Trends in obstetric anal sphincter injuries and associated risk factors for vaginal singleton term births in New South Wales 2001–2009
- The authors confirm that no commercial or other conflicts of interest exist.
- Financial support for this research was provided by a National Health and Medical Research Council Centre for Research Excellence Grant (#1001066); Dr Ford is supported by an NHMRC Capacity Building Grant (#573122); and Associate Professor Roberts by a NHMRC Senior Research Fellowship (#457078).
Correspondence: Ms Amanda J. Ampt, Clinical and Population Perinatal Health Research, Kolling Institute, The University of Sydney, Building 52 Royal North Shore Hospital, St Leonards NSW. 2065, Australia.Email: firstname.lastname@example.org
Changes in clinical practice and in the characteristics of childbearing women have the potential to influence the rate of obstetric anal sphincter injuries (OASIS). To date, little investigation has been undertaken to assess the effect of risk factor trends for the Australian population on OASIS rates.
To ascertain the OASIS rates amongst singleton vaginal births ≥37 weeks gestation in NSW, 2001 – 2009; to determine risk factor effect sizes and trends; and to compare predicted with observed OASIS rates.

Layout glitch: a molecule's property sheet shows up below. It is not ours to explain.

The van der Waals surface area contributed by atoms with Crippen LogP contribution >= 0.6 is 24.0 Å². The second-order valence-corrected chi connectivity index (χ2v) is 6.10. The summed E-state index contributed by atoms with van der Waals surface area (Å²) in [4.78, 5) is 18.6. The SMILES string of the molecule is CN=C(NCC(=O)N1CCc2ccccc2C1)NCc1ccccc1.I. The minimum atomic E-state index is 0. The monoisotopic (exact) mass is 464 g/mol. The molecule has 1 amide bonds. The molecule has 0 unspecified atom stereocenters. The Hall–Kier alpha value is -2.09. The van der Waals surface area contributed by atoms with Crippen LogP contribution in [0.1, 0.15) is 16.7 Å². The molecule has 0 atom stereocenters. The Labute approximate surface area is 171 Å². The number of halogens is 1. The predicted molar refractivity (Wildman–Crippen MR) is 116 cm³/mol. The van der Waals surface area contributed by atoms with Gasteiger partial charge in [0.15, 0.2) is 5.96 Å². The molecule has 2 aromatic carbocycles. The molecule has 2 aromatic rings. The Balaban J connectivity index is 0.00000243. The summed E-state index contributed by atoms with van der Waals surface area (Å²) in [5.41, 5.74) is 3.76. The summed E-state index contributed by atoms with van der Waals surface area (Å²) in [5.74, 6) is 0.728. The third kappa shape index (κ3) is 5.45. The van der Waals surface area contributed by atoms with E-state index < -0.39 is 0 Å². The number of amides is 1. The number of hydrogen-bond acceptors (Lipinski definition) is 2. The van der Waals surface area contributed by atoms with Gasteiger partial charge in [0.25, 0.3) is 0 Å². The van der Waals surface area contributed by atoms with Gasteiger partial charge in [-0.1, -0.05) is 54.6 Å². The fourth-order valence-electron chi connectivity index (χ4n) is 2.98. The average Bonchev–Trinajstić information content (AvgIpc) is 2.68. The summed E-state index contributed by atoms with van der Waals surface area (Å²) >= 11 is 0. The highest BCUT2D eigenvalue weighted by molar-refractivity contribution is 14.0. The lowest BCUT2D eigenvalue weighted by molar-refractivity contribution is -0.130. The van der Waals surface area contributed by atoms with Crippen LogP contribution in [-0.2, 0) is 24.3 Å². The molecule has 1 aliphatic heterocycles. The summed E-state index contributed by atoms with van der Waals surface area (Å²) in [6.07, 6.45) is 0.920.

Using two linked population-based data sets, risk factors for OASIS were determined by logistic regression. Contingency tables and predictive modelling were used to determine trends and predicted rates of OASIS, respectively.
The OASIS rate increased from 2.2% in 2001 to 2.9% in 2009. Highest risks were for forceps deliveries without episiotomy (primiparas aOR 6.10, multiparas aOR 6.15), followed by multiparas with no previous vaginal birth (aOR 5.61). High birthweight, vacuum delivery and Asian country of birth posed risks for all women. The greatest risk factor trends were increases in Asian country of birth and vacuum delivery, while the greatest trend amongst protective factors was an increase in maternal age ≥35 years for primiparas. Predicted OASIS rates were lower than observed rates.
In an environment of changing demographic and clinical risk factors, the OASIS rate has increased. This increase is only minimally explained by the identified risk factors and may be related to other unmeasured risk factors or a possible increase in clinical ascertainment and/or documentation of OASIS.